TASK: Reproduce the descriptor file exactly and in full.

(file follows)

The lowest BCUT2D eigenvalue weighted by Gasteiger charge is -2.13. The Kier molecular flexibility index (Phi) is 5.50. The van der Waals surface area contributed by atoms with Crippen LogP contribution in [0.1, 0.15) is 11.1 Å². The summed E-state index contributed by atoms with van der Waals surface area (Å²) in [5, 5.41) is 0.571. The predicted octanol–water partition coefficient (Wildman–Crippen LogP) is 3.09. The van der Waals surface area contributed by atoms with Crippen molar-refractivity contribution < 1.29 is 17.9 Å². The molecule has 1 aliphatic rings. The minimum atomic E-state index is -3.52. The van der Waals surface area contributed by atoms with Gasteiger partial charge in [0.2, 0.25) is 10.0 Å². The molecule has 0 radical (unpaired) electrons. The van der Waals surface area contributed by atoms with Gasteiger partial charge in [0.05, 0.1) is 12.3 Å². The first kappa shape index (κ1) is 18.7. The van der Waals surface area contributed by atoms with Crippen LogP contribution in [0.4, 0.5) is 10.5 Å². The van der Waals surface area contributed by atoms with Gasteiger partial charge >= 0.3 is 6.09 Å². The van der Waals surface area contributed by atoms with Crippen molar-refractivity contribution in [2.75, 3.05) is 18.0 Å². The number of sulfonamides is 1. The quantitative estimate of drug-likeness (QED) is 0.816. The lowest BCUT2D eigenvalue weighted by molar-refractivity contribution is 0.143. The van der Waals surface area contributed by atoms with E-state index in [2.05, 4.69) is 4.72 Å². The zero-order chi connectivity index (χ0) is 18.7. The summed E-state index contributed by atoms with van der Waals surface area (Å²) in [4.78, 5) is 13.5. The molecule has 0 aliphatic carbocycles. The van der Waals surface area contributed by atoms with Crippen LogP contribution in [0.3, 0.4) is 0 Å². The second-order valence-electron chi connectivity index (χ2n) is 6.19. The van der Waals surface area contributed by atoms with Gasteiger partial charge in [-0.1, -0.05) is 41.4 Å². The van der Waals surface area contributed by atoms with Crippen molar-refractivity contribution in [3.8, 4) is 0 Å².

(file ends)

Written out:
The lowest BCUT2D eigenvalue weighted by Gasteiger charge is -2.13. The Kier molecular flexibility index (Phi) is 5.50. The van der Waals surface area contributed by atoms with Crippen LogP contribution in [0.1, 0.15) is 11.1 Å². The summed E-state index contributed by atoms with van der Waals surface area (Å²) in [5, 5.41) is 0.571. The predicted octanol–water partition coefficient (Wildman–Crippen LogP) is 3.09. The van der Waals surface area contributed by atoms with Crippen molar-refractivity contribution < 1.29 is 17.9 Å². The molecule has 1 aliphatic rings. The minimum atomic E-state index is -3.52. The van der Waals surface area contributed by atoms with Gasteiger partial charge in [0.2, 0.25) is 10.0 Å². The molecule has 0 radical (unpaired) electrons. The van der Waals surface area contributed by atoms with Gasteiger partial charge in [0.05, 0.1) is 12.3 Å². The first kappa shape index (κ1) is 18.7. The van der Waals surface area contributed by atoms with Crippen LogP contribution in [0.4, 0.5) is 10.5 Å². The van der Waals surface area contributed by atoms with Gasteiger partial charge >= 0.3 is 6.09 Å². The van der Waals surface area contributed by atoms with Crippen molar-refractivity contribution in [2.75, 3.05) is 18.0 Å². The number of sulfonamides is 1. The quantitative estimate of drug-likeness (QED) is 0.816. The lowest BCUT2D eigenvalue weighted by molar-refractivity contribution is 0.143. The van der Waals surface area contributed by atoms with E-state index in [2.05, 4.69) is 4.72 Å². The zero-order chi connectivity index (χ0) is 18.7. The summed E-state index contributed by atoms with van der Waals surface area (Å²) in [4.78, 5) is 13.5. The molecule has 0 aliphatic carbocycles. The van der Waals surface area contributed by atoms with Crippen LogP contribution in [0.3, 0.4) is 0 Å². The second-order valence-electron chi connectivity index (χ2n) is 6.19. The van der Waals surface area contributed by atoms with Gasteiger partial charge in [-0.1, -0.05) is 41.4 Å². The van der Waals surface area contributed by atoms with Crippen molar-refractivity contribution in [3.8, 4) is 0 Å².